01/26/2014 9:54PM

NHC 15


LAS VEGAS - Jose Arias’s achievement in winning the DRF/NTRA National Handicapping Championship Sunday at Treasure Island here in Las Vegas cannot be overstated. It is difficult enough beating 400 of the nation’s best handicapping tournament contestants, and on that basis alone, Arias deserves much respect.

But to put Arias’s feat in perspective, consider this: Only one of the 14 previous NHC’s were won in “front-running” style, and that was when the contest was over only two days. This was the first year the NHC was contested over three days, with the final 50 segment of the contest taking place early on day 3 on Sunday (supplemented by the free roll $75,000 consolation tournament for those who didn’t make the final 50), followed by the final table closing segment of the contest for the top 10 contestants. Arias led for much of and at the end of day one, he led for most if not all of day two with a giant target on his back, and he led throughout day three. Very impressive.

The new final table innovation at this NHC proved to be a resounding artistic success. The contestants’s picks were announced before each of the final five mandatory races, eliciting cheers or boos (mostly good-natured) from the large crowd that remained in the main convention room, a crowd that also might have been held by the big Pick 6 carryover Sunday at Santa Anita. Whatever, there was palpable electricity as each mandatory race unfolded, and the place was on fire during the final race of the contest when Arias held off a late charge from runner up Tony Brice.

One surprise, at least for me, was how little movement there was in the standings during the final table stage. It’s tough to tell whether it was the way the final table mandatory races shook out, or whether it was because five races were too few to maximize final table excitement, or if the top 10 contestants played a little tight in what, for the NHC, was unchartered territory. But Brice’s move up to second in the last race was really the only significant move made during the final table.

In the “There Are a Thousand Ways To Lose” department, consider what happened to Brice in the last race of the NHC. Brice selected Fit to Rule in the nightcap at Santa Anita for his mythical $2 win and place bet. Fit to Rule held around 8-1 for most of the way, until very late when he fell to 6-1. If Fit to Rule odds dropped only a touch less than they did, then we would be celebrating Brice as the winner, because he came just $1.20 shy of catching Arias, whose pick in the last race was unsuccessful. But Brice was still thrilled, and called finishing second in the NHC a “life-changing” moment.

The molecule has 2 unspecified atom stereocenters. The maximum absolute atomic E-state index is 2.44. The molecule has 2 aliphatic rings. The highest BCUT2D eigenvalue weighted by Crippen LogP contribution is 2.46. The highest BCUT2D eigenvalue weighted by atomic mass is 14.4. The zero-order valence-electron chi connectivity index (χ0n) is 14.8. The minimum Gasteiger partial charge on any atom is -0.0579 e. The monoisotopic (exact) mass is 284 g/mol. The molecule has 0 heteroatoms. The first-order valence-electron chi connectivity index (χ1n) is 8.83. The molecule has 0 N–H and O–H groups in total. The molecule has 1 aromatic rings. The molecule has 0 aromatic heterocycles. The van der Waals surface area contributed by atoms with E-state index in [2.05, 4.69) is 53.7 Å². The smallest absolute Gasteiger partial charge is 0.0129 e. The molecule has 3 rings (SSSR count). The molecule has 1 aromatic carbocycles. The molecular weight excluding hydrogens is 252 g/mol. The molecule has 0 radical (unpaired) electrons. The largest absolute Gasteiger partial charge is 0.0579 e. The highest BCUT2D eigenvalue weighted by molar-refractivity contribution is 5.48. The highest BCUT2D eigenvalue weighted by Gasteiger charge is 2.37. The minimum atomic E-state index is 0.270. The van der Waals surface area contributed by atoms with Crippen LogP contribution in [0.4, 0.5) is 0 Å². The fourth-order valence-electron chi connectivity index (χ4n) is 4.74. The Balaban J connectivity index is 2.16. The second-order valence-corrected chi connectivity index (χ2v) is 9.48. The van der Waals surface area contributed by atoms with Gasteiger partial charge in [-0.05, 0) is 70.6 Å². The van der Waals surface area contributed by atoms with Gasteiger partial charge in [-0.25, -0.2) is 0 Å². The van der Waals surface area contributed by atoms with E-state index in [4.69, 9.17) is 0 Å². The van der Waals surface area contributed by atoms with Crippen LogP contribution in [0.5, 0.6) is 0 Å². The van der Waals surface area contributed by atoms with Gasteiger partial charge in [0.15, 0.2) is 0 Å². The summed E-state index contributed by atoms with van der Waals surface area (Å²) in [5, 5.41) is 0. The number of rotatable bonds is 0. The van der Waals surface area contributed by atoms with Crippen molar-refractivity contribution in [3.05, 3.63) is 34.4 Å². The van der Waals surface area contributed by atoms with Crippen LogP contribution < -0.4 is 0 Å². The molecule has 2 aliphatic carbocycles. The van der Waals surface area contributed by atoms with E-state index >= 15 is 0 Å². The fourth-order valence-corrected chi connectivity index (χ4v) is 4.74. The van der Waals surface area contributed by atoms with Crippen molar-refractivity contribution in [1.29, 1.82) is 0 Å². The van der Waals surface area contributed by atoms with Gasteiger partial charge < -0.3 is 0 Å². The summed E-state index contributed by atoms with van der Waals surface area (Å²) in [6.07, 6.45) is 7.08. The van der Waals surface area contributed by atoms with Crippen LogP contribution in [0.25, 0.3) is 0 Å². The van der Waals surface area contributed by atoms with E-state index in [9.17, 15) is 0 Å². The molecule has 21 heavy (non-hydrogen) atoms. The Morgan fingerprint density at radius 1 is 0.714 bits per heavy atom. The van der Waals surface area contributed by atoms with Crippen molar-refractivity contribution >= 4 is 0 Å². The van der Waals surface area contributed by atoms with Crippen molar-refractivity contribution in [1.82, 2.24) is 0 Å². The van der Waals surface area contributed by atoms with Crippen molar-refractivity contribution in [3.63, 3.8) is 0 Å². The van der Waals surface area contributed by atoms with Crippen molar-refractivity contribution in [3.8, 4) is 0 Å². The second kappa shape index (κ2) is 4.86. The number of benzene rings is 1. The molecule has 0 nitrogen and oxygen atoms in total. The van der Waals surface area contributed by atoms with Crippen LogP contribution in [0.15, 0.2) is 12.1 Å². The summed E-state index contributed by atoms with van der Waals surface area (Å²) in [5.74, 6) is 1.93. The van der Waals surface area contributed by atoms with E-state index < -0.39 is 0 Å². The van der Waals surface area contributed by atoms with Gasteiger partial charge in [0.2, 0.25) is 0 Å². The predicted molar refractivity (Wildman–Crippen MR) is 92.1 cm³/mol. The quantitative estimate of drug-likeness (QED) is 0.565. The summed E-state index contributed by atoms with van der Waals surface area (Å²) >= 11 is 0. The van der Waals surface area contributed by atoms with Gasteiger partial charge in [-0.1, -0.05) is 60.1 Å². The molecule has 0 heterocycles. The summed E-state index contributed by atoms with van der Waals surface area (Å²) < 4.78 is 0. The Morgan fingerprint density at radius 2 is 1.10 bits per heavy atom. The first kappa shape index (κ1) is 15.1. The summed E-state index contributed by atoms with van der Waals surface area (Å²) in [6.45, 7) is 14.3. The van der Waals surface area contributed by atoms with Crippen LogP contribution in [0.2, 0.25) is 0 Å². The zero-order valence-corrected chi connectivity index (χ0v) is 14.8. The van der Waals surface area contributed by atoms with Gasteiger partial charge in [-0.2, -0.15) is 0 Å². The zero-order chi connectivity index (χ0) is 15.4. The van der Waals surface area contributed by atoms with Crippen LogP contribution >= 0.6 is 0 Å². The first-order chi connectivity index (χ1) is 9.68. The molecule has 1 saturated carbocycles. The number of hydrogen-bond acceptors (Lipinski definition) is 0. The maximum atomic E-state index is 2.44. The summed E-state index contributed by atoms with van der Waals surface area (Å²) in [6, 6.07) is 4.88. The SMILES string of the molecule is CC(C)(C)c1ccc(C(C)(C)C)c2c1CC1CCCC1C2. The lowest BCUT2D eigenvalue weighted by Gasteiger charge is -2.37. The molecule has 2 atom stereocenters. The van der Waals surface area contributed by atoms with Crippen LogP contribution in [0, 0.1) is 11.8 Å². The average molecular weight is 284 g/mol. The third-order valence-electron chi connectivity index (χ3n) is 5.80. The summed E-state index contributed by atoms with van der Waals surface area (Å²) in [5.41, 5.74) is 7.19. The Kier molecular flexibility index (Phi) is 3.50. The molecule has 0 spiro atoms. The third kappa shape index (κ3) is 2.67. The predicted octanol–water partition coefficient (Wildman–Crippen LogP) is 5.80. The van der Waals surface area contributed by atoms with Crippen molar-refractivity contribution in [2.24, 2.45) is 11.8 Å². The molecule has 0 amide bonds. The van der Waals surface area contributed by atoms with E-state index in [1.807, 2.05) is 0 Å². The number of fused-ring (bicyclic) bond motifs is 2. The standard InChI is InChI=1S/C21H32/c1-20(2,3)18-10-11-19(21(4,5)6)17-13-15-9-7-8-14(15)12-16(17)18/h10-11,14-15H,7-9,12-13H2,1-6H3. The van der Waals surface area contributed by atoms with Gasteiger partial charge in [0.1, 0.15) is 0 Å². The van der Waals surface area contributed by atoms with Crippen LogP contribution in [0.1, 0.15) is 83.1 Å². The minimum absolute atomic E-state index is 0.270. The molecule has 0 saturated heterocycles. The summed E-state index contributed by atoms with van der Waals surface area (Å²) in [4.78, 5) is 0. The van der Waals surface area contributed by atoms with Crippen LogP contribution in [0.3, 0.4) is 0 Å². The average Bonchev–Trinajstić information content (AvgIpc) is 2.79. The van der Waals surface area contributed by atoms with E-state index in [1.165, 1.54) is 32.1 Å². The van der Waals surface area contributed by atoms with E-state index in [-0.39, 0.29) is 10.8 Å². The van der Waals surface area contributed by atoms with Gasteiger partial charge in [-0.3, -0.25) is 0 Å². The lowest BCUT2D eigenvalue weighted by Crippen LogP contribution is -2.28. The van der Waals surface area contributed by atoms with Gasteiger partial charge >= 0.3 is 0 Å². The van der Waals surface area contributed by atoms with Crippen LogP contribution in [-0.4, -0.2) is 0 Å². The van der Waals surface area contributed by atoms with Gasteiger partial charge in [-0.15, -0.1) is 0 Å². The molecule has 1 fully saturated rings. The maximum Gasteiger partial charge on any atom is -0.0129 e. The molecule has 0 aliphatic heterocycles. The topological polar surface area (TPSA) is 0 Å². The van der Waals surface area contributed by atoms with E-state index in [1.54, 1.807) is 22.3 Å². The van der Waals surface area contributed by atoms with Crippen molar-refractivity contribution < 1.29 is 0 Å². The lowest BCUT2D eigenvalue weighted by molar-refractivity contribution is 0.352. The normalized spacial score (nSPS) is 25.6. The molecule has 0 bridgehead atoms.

And I’m pleased to tell you that Jose Arias is the kind of guy you can be genuinely happy for. He was introduced to racing by his mom and dad, who took him to Santa Anita and Hollywood, and his dad taught him how to read the Racing Form. He is a quiet, almost gentle soul, and from observing him under pressure the last three days, he doesn’t appear to have one ounce of ego or malice in him.

Finally, there was some important racing over the weekend, but like many others, I was most taken by the two big 3-year-old performances Saturday at Gulfstream. Cairo Prince was simply terrific winning the Holy Bull. I mean, you don’t often see horses absorb three to four wide trips at Gulfstream and still run off and hide the way Cairo Prince did. Then again, Cairo Prince indicated to everyone how good he might be when he just missed in the Remsen after a most curious trip.

Top Billing also won laughing after making a bold four wide move on the far turn in an allowance race earlier on the Holy Bull card going the same 8.5 furlong distance. Top Billing ran 50 one-hundredths of a second slower than Cairo Prince did, but I’m not getting too hung up on that considering where Top Billing is at his particular stage of development.